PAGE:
While tech hubs like San Francisco and New York boast some of the most innovative companies in the world, the value of local ecosystems cannot be understated, particularly when it comes to promoting diversity in tech. These smaller markets are filled with innovative ideas, hungry entrepreneurs, and enough passion to make Elon Musk blush. And if you want to see the power of a local ecosystem in full swing, New Orleans Entrepreneur Week was the place to do it.
As the ninth annual festival kicked off last week, startup founders, tech leaders, and aspiring entrepreneurs descended on the beautiful Louisiana city in hopes meeting their next mentor, investor, cofounder, or new friend. Each day showcased a bevy of qualified startups, in addition to providing workshops, interactive discussions, and keynote speeches from Leslie Miley of Slack, Suzanne DiBianca of Salesforce, and many more to an ecosystem that is ready to explode onto the global scene.
“It's about showcasing the great work that the community is doing,” said Victoria Adams Phipps, executive producer of New Orleans Entrepreneur Week in an interview with Tech.Co. “The most interesting thing has been seeing interest from communities across the southeast that want to join in on the experience.”
While some may shrug at the idea of an intimate conference in a non-tech hub city, the value of events like these are undeniable for budding ecosystems. Not only does it give founders and investors a chance to possibly meet their next big venture partner, it also allows the community of aspiring entrepreneurs to meet, greet, and be inspired by some of the most influential people in the tech world, as well as local business moguls that could turn their small pipe dream into a thriving New Orleans company.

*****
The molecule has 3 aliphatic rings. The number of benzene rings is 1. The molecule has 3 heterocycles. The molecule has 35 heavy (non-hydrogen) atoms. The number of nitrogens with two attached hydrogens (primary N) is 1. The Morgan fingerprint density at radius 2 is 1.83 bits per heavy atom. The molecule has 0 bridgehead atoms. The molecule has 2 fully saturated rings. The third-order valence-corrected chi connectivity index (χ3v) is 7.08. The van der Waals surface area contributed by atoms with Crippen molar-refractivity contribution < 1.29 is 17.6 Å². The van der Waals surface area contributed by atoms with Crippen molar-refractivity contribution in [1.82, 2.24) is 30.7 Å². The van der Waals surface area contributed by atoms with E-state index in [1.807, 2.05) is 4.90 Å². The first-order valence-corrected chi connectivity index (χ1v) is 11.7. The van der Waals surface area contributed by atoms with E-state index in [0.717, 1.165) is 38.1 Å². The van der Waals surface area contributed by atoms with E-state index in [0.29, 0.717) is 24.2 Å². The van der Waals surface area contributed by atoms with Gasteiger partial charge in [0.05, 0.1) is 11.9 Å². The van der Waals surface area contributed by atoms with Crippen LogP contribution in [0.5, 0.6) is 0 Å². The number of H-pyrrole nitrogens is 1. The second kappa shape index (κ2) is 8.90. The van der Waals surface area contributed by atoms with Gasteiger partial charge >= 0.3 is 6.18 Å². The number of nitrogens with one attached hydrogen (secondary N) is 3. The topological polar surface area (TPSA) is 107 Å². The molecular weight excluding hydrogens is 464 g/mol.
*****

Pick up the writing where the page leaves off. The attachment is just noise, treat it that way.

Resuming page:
“With the size of New Orleans, we certainly have a lot more resources and opportunity than a lot of rural parts throughout the South and Delta region,” said Emily Madero, Acting CEO of The Idea Village and producer of New Orleans Entrepreneur Week in an interview with Tech.Co. “But at the same time, you feel this really welcoming, collaborative, and inclusive culture and there's a real opportunity to be a big fish in a small pond.”
Launched by The Idea Village in 2009 as the IDEAcorps Challenge, the festival was originally a program designed to engage MBAs and corporate volunteers from across the country. It developed through recovery efforts after Hurricane Katrina, when business students decided that the best way to rebuild New Orleans wasn't through infrastructure but through meaningful business growth.
“Initially, we didn't set out to create a festival,” said Phipps. “New Orleans Entrepreneur Week grew out of recover efforts post-Hurricane Katrina. We were getting phone calls from MBA students from across the country who wanted to contribute to the recovery efforts, but they didn't necessarily want to come down and help rebuild someone's roof. They wanted to leverage the skills they were building in business school and apply those to local companies. And they used us as a conduit for making those connections.”
The Secret to Success
After nine years, clearly The Ideas Village is doing something right. Whether it's the free entry that's spurring anyone with an entrepreneurial bone in their body to participate or the commitment to supporting businesses from the area, this festival has became a staple of the New Orleans startup community, and the community as a whole. And, like any great company, the secret to their success lies within the team.
“The secret to our success is the team,” said Madero. “We have an amazing team that, as individuals, are inspiring, hard working leaders. But also, this is a grassroots collaboration. It isn't a fancy tech conference with a high price of entrance that makes people feel removed as individuals. Everybody here has a part in bringing this to life.”
Simply put, New Orleans Entrepreneur Week is what a tech conference should be. They've created the perfect balance of professionalism and intimacy that would make even the strangest outsider feel welcomed, while nurturing the entrepreneurial spirit of everyone that walks into the event. Plus, in a city like New Orleans, being passionate and feeling like you belong is always on the menu. Well, that and beignets.
Read more about the New Orleans startup ecosystem here at Tech.Co